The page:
The experience of decades shows us that many populist rulers believed that they would enter into large trade agreements with China and receive low-cost financing with no burdens attached. The example of Ecuador during Correa period shows us that this idea of ​​enormous financing at no cost is completely false. China is not only as rigorous and demanding as any other trading partner, but — in many cases — has shown that it imposes conditions, especially collateral in natural resources, that sometimes are stricter.

Usually, the idea that China is going to offer favorable, flexible, and even almost-free conditions usually comes from a mistaken perception that the Asian country will finance the expansion of socialist or leftist models without conditions as if it were a donation. Nothing could be more wrong. China is an economy that is extremely dependent on the US dollar and has an elevated debt. Above all, it is an economy with a growing demand for commodities and, as such, usually lends money in exchange for wide access to natural resources. The Chinese economy is not a source of cheap donations and loans. Its companies and rulers have a very clear idea of ​​the risk they take when they lend money to socialist regimes and countries with economic challenges. China always analyzes carefully the real economic return it needs in its business transactions. There is no free money.

We cannot think that China will give Argentina or Mexico free money or investments, or that it will demand less credit security than the United States. Quite the opposite. China, as a business partner, is much more demanding and rigorous than some politicians would prefer.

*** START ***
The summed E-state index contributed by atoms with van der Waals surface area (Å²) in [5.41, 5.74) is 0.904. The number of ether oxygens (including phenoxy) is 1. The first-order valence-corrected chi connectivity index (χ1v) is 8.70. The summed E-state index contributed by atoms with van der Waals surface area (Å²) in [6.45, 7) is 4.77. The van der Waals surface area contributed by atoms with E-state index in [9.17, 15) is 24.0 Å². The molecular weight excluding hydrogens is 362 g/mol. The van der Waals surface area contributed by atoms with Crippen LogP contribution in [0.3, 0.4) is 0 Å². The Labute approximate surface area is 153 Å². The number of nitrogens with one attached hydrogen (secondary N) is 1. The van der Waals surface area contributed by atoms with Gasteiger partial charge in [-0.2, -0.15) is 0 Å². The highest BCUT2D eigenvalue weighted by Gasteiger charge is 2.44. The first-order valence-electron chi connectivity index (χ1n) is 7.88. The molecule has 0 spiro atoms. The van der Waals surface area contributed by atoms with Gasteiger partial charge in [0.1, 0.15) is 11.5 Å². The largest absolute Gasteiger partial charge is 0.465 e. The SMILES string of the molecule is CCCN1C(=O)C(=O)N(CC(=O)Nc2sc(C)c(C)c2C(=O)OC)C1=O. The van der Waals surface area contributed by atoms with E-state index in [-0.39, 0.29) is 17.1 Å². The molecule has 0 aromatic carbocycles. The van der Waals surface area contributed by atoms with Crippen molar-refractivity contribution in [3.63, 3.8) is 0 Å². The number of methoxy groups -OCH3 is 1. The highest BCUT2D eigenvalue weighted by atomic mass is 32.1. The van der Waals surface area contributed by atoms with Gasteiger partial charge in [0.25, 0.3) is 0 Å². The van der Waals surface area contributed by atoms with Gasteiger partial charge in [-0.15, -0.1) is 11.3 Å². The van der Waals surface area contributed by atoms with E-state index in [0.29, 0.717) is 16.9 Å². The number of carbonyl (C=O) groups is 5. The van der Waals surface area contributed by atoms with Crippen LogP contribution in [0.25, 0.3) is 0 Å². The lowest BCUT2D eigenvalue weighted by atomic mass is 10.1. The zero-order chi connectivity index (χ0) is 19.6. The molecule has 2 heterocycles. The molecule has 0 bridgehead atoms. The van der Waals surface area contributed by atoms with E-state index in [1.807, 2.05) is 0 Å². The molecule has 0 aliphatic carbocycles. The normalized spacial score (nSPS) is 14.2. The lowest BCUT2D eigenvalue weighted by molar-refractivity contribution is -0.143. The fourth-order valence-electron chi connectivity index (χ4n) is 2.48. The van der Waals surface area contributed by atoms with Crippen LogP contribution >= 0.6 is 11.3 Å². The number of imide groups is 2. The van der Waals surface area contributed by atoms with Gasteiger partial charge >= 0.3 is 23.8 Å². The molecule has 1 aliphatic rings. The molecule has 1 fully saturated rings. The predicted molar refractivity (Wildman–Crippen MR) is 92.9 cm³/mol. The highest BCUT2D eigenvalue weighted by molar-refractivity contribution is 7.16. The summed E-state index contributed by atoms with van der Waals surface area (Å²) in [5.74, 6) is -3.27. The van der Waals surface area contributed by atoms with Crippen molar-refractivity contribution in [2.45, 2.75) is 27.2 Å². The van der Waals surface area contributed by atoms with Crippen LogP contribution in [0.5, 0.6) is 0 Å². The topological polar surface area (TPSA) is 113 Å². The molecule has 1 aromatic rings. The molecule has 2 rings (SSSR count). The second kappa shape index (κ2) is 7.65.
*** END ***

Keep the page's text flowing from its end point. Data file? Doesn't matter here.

Sometimes, in the discussion about whether to favor China or the United States, there is a hidden line of thought, which could be summed up as, “Who can we default on without generating a financial crisis? Who will finance the unfinanceable at a low cost?" The answer is simple. Nobody.

The opportunity for Latin America? Open the economy, become an exporting power and attract foreign investment. To achieve this, countries must make legal and investment security the absolute pillars of their commercial and financial policies. Becoming a reliable country with unquestionable credit responsibility is a capital factor for economic recovery.

No country is going to give dollars for cents, or finance insane economic policies for free, as everyone starts with an analysis of risk of devaluation and default when they consider financing options. What Latin American governments must do is eliminate those two risks so that China, the US, and all the countries of the world perceive the enormous potential of the region.

Categories: Current Affairs

Robert Mugabe’s paper money

Adam Smith Institute - Mon, 30/12/2019 - 12:01

Robert Mugabe, who had been a terrorist, became Prime Minister of Zimbabwe in 1980, and on December 30th, 1987, became the country’s President by pushing through a constitutional amendment. The new post made him head of state as well as head of government. He was also commander-in-chief of its armed forces, and could stay on indefinitely as President, and declare martial law and dissolve Parliament if the mood took him.

His policies were disastrous for his country. He favoured his own tribe and stirred up violence against others. He encouraged blacks to seize white-owned farms by violence. Many so seized ceased to produce, and food production declined, causing famines. The economy collapsed. By 2000, living standards were below those when he took office in 1980. Wages were down, and unemployment had rocketed; by 1998 it was almost 50 percent. And by 2009, most of the country’s skilled workforce, some 3-4 million citizens had voted with their feet and emigrated.